D'SOUZA: Well, the other thing about it is, the election laws are there for corruptions, and usually when people do this stuff they’re bundling and trying to get something out of it, there’s some quid pro quo, there’s none of that in this case. It was a misguided effort to help a friend.

KING: Are you meeting with prosecutors?

D'SOUZA: I’ve already met with them, they are sort of out to get me I would have to say. My confidence is really more in the judicial system than it is in the judge and he’s the one who decides my fate.

KING: In an interview you said some years back you said, “same sex marriages don’t work because marriage does not civilize men.Women do, “ but now you see the tide going the other way.

D'SOUZA: The tide is definitely going the other way --

KING: What’s wrong with it?

D'SOUZA: I don't really know. I mean I have to say historically this is completely untested, you know? There have been...historically marriage has been in so many different forms polygamy has existed in many known cultures. Incest. You know, the ancient egyptians and so on. Gay marriage is new. And its impact on society, on kids, completely unknown. So we are sort of in uncharted territory here.I can see how we got here.The point that I was making in that quip, and it was only a quip, was to say “listen, that the way men behave themselves is not because they are married, its because of the civilizing influence of women. Women have a way of transforming men,” and that’s all I was saying.That gay marriage doesn’t do that. So we’ll have to see. I mean I’m open to the idea of what’s going to happen but we’re just have to watch it carefully

KING: But as a realist, you see it coming

D'SOUZA: As a realist --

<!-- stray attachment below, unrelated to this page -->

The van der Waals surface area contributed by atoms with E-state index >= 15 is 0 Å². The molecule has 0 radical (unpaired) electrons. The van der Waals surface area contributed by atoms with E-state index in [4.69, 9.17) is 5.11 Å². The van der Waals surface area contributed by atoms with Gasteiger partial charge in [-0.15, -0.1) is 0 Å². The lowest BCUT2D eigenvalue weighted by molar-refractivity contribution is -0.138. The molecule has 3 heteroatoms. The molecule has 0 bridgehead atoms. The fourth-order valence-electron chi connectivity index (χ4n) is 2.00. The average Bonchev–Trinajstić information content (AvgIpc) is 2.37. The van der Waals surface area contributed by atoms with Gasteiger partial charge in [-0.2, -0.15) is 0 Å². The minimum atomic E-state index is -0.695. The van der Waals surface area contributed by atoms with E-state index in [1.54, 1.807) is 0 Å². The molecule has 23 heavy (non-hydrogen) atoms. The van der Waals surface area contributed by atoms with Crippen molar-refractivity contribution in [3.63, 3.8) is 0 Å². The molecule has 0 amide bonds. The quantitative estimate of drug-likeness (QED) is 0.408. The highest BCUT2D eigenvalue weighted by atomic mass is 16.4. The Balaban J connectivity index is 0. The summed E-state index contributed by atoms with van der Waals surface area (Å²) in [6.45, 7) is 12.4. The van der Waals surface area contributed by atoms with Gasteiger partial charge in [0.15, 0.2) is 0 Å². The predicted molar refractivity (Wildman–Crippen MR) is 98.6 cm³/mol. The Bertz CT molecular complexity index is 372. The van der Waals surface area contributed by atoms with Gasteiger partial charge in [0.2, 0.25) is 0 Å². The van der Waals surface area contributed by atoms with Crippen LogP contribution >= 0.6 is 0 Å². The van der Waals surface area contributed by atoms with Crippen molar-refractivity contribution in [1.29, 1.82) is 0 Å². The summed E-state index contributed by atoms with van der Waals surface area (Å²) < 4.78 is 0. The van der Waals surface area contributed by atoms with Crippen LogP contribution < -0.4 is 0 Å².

KING: I mean the tide is in.

D'SOUZA: The tide is in, and I think the reason why the tide is in is because what the gay movement has done very effectively is piggyback on the civil rights movement. So in the civil rights movement, essentially the argument was that race is the painted face, right? Race is not something that tells you anything about the inside of somebody and so race established the nondiscrimination principle allowing other groups to piggyback on it and say “well yeah” --

KING: Many blacks resented --

D’SOUZA: Well blacks are very uncomfortable by this because gay is not the new black for the way they see it

KING: All right, lets get to some political things.Do you have a republican in the mix?

D’SOUZA: I don’t in fact I’ve been a little bit alarmed by the quality of the republican candidates over the past 20 years.It seems to me the party has been inept in picking strong candidates to run against the democrats. Its a big country, they exist.But somehow they are not being fielded and it must be something about the process thats not coughing up --

KING: The primary...

D’SOUZA: The right guys.

KING: If the tea party has such impact so a candidate who might be able, lets say that Jeb Bush, he might not be able to win the primaries, right?